Live Results: February 15 Special Elections and Primaries

On Tuesday, we are following five special elections. Voters will fill vacancies in two New York State Assembly districts. Across the country, there are two contests for vacancies in the California State Assembly. These are technically primaries, although at least one of them will not require a general election. Finally, Milwaukee voters will begin the process of electing a new mayor via a nonpartisan primary.

New York State Assembly Districts 60 and 72

The lower chamber of the New York Legislature is dominated by Democrats, who currently hold 104 of 150 seats. There are 43 Republicans and 1 Independence Party member. The two vacancies will be filled in Tuesday's special election. Both are safely Democratic seats in New York City.

Assembly members serve two year terms. The next regularly scheduled elections are in November. Those will be contested under redistricted boundaries.

Polls close at 9:00 PM Eastern Time.

District 60 is located in Brooklyn. The prior incumbent, Democrat Charles Barron, was elected to the New York City Council in November. Barron ran unopposed in 2020; in 2018 he received 96% of the vote; Republican and Conservative nominees split the other 4%. There are three candidates on the ballot. 

District 72 is located in Upper Manhattan. Democrat Carmen N. De LaRosa was elected to the New York City Council in November. De LaRosa was unopposed in 2020; in 2018 she received 94% of the vote while her Republican opponent saw 6% support. There are three candidates on the ballot.

California State Assembly Districts 17 and 49

Democrats hold 55 of 80 seats in the California Assembly. There are 19 Republicans and one independent. Five seats are vacant, all were previously held by Democrats.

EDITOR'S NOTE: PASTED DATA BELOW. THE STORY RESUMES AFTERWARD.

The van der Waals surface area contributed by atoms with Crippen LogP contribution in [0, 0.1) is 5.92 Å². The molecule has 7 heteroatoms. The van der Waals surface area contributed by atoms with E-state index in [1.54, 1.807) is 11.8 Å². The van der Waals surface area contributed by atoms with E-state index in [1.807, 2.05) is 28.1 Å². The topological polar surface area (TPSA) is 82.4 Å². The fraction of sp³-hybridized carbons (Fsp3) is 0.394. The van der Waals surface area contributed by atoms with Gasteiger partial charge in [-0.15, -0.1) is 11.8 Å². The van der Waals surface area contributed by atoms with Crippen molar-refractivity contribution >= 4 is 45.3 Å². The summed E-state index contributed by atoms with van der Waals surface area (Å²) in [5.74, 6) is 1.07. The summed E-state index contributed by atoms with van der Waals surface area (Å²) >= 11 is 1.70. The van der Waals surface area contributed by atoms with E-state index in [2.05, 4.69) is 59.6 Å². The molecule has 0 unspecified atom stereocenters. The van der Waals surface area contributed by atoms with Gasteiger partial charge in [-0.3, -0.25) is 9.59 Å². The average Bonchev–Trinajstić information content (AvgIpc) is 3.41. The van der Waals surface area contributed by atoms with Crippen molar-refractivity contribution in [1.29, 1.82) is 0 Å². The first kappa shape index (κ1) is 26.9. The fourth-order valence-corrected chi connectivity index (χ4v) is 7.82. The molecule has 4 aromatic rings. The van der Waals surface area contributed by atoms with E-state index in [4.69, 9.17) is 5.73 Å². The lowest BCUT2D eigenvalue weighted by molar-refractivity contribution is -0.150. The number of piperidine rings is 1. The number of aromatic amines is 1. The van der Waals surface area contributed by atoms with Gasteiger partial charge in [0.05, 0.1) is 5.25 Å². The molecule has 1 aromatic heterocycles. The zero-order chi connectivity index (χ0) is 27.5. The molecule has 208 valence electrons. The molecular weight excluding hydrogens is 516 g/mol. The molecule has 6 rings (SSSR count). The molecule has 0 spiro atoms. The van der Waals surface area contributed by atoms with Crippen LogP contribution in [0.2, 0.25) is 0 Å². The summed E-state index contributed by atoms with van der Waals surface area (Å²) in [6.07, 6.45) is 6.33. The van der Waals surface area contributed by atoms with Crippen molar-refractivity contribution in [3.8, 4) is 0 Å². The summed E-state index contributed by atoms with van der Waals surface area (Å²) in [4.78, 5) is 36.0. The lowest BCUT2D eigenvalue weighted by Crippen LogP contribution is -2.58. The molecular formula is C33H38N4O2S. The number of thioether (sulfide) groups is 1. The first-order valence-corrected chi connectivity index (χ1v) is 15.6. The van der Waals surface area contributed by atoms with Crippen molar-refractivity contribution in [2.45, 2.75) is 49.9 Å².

Assembly members serve two year terms. The next regularly scheduled elections are in November. Those will be contested under redistricted boundaries.

Vacancies in Districts 11, 62, and 80 will hold primaries on April 5. Those general elections, as necessary, will be June 7, the same date as the statewide primary.

In California, candidates from all parties are included on a single primary ballot, with the top two advancing to the general election. However, in the case of a special election, as these are, if one candidate gets a majority of the vote in the primary, they are elected and no special general election will be held.

Polls close at 11:00 PM Eastern Time

District 17 is located in San Francisco. The seat became vacant when Democrat David Chiu was sworn in as San Francisco City Attorney in November. Chiu defeated Libertarian nominee Starchild 89% to 11% in 2020.

No Republican has contested this districts since 2016, and none are participating in the primary. There are four candidates, all Democrats, on the ballot. The general election, if no candidate gets a majority of the vote, will be April 19.